CentOS does tend to lag a little behind RHEL with releases: for minor releases that may be hours or days and for major releases it can be several months, but for companies that think in terms of multiple year lifespans for their servers and software, the difference is trivial.
Which Should You Choose?
If you don’t care about long-term support and stability, Fedora is a perfectly fine option. If that is an issue and you also want to use Red Hat’s support services, then RHEL is your best bet. If you need an enterprise-grade platform that will be supported for many years without the cost of Red Hat’s support packages, then CentOS is the best option.

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Install and Configure MRTG Graphs Linux / Network Graphs / Open Source

Hi All,

Article Submitted by Mr. Vishal Girish Joshi. I want to Thank him for his contribution for All Linux User’s Blog.

Ever wondered how you can easily graph your traffic load on network links through a simple grapher called MRTG.

Follow the below steps to configure mrtg to monitor your network usage and for misc troubleshooting in adverse times.

MRTG Graph
MRTG Graph

1) We just need a mrtg source / rpm file into our machine.

# yum install mrtg

2) Ensure snmp is enabled on the devices/servers we want to monitor

3) Create a directory of your wish in your www root folder (generally, /var/www/html)

In my scenario, i am monitoring my router/switches, so we need to enable snmp in that too. Also make sure that you have set the same community name (generally, `public`) on both sides.

After installing mrtg, we need to create configuration files using an in-built utility. So for that, go to your directory, created previously, and run the below commands.

# cfgmaker –global ’WorkDir: /var/www/html/Cisco-MRTG’ public@ > mrtg.cfg ( You can give any name to the config file)

This will create the cfg file, have a look into it. this file will have the mrtg configuration pulled from the respective remote end (via snmp).

4) After this, we need to create the index files using the utility, indexmaker, this will display the output of mrtg.cfg file in the html format.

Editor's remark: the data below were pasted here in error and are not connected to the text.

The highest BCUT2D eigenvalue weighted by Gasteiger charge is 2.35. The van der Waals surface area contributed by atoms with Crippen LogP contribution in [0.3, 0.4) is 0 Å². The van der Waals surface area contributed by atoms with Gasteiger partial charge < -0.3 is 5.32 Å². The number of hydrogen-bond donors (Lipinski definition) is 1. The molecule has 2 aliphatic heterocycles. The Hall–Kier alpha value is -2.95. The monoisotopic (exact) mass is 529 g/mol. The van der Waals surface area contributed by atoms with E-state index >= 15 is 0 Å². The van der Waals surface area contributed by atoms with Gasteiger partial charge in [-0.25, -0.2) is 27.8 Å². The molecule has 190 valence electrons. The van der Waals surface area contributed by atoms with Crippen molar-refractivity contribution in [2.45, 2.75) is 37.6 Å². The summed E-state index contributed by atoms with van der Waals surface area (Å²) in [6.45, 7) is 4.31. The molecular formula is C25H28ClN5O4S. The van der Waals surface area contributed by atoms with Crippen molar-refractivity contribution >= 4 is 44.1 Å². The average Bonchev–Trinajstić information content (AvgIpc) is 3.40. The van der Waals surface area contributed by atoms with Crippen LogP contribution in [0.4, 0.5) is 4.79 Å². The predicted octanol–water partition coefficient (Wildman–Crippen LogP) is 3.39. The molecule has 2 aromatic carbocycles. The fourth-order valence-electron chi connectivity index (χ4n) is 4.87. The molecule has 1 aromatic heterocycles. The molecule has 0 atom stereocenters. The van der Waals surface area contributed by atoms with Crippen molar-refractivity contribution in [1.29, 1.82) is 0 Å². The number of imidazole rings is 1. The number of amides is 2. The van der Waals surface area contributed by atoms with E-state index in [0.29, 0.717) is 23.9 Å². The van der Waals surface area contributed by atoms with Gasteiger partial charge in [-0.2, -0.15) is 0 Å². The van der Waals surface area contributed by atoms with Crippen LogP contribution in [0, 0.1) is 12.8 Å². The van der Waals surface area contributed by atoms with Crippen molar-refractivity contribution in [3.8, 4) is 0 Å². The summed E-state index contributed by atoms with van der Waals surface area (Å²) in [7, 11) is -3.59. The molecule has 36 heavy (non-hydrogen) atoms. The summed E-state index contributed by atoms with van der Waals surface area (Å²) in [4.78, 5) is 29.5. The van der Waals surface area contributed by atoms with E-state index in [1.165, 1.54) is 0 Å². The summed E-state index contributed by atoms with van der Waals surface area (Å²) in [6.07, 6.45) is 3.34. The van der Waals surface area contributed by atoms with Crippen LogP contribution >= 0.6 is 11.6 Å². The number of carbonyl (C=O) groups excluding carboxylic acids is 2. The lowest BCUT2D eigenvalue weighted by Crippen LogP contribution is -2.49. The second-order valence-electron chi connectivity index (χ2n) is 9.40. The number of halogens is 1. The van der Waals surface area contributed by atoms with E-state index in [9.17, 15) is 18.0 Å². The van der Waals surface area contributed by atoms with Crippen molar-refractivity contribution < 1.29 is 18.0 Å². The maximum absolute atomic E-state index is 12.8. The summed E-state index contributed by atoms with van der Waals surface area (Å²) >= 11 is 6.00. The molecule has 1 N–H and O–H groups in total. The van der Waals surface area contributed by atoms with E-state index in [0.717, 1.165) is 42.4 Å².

# indexmaker mrtg.cfg > index.html ( Be sure you are in your respective newly created directory )

5) Now, sometimes you can directly run the mrtg command to start the mrtg. But sometimes, it fails. So here is the workaround.

# env LANG=C /usr/bin/mrtg /var/www/html/Cisco-MRTG/mrtg.cfg (This will build up your first mrtg graphs and webpage)

If still errors, then run the above command for 2-3 times. Error will be gone automatically.

6) Also put the below code into your crontab

*/5 * * * * env LANG=C /usr/bin/mrtg /var/www/html/Cisco-MRTG/mrtg.cfg

7) Open the browser and type-in your url

For eg:

If you are not able to access the url, go to /etc/httpd/conf.d/mrtg.conf. Here you can set different directives of apache, like,
Alias, Location, Authentication, etc according to your needs.

I generally prefer as setting Alias directive as ` Alias /mrtg /var/www/html/Cisco-MRTG ` and then allow the ip addresses you want to allow to view the mrtg graphs. You can also set the authentication parameters as per your requirement over htaccess, ldap, etc.

Hope this guide successfully helps you to set up mrtg for your organization.

Have a nice day and enjoy Linux.

Thanks to Mr. Vishal Joshi for the article.

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Hope this will helps you all, If you face any issue regarding the same or its not working for you some how then please raise your questions / issues then comment down below.

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Enjoy MRTG :) Enjoy Network Graphing 🙂 Enjoy Linux :) Enjoy Open Source :)